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Perceived Harmony, Similarity and Cooperation in 2 x 2 Games: An Experimental Study

Listed author(s):
  • Daniel John Zizzo
  • Jonathan H.W. Tan

Game harmony is a generic game property describing how conflictual or non-conflictual the interests of players are. Simple and general game harmony measures can predict mean cooperation in 2 x 2 games such as the Prisoner`s Dilemma, the Chicken and trust games. Two measures can be simply computed from monetary payoffs; another, the similarity index, can also be justified by theories of similarity-based reasoning. When data from Oxford and Frankfurt-Oder are disaggregated across experiments, countries and learning history, and when the similarity index is a valid measure, parsimonious regressions can explain around half of the variance in mean cooperation rates.

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File URL: http://www.economics.ox.ac.uk/materials/working_papers/paper176.pdf
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Paper provided by University of Oxford, Department of Economics in its series Economics Series Working Papers with number 176.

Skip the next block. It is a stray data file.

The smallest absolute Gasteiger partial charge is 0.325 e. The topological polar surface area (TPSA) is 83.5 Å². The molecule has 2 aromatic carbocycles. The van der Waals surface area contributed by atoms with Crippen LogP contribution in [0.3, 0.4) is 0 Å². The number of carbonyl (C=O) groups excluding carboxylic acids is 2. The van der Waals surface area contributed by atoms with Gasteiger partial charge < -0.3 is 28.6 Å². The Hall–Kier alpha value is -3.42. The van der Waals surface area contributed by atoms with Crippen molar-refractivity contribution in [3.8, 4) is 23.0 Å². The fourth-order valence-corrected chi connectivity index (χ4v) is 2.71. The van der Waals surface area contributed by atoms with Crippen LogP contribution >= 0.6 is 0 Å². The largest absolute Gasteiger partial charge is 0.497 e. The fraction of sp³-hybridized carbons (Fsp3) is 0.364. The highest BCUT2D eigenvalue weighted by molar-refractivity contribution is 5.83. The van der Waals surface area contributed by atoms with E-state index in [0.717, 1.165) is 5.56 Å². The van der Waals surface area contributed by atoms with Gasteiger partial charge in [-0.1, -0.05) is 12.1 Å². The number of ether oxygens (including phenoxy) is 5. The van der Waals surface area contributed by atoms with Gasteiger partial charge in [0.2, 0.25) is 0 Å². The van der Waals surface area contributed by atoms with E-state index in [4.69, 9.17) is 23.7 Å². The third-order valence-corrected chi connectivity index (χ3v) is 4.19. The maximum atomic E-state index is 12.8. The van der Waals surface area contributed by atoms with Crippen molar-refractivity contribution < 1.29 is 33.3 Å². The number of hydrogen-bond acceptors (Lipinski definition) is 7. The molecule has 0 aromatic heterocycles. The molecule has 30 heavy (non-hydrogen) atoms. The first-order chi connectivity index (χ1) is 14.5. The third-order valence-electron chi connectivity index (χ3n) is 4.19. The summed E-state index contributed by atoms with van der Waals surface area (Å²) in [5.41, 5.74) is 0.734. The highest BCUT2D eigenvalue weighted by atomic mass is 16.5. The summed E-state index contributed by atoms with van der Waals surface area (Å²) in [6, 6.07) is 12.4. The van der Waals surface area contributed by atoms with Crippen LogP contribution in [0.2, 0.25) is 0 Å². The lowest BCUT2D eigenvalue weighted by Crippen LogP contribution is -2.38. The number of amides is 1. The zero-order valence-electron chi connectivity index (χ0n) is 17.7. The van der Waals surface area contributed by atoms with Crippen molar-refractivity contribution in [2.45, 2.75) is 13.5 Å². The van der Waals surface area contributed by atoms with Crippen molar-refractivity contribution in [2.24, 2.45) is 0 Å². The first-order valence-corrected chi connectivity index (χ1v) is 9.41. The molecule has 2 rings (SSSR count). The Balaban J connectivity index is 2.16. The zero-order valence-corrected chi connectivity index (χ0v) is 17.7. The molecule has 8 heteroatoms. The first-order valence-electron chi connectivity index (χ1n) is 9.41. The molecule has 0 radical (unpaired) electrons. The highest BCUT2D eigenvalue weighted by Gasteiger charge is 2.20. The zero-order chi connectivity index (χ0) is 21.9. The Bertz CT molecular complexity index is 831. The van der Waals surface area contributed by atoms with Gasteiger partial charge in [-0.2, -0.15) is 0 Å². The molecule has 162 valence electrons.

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Date of creation: 01 Oct 2003
Handle: RePEc:oxf:wpaper:176
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Web page: http://www.economics.ox.ac.uk/
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  1. Gale, John & Binmore, Kenneth G. & Samuelson, Larry, 1995. "Learning to be imperfect: The ultimatum game," Games and Economic Behavior, Elsevier, vol. 8(1), pages 56-90.
  2. Gilboa,Itzhak & Schmeidler,David, 2001. "A Theory of Case-Based Decisions," Cambridge Books, Cambridge University Press, number 9780521003117, October.
  3. Daniel John Zizzo, 2003. "Harmony of Games in Normal Form," Economics Series Working Papers 150, University of Oxford, Department of Economics.
  4. Daniel John Zizzo, 2003. "Game Perception and Harmony in 3 x 3 Games," Economics Series Working Papers 152, University of Oxford, Department of Economics.
  5. Rankin, Frederick W. & Van Huyck, John B. & Battalio, Raymond C., 2000. "Strategic Similarity and Emergent Conventions: Evidence from Similar Stag Hunt Games," Games and Economic Behavior, Elsevier, vol. 32(2), pages 315-337, August.
  6. David Buschena & David Zilberman, 1999. "Testing the Effects of Similarity on Risky Choice: Implications for Violations of Expected Utility," Theory and Decision, Springer, vol. 46(3), pages 253-280, June.
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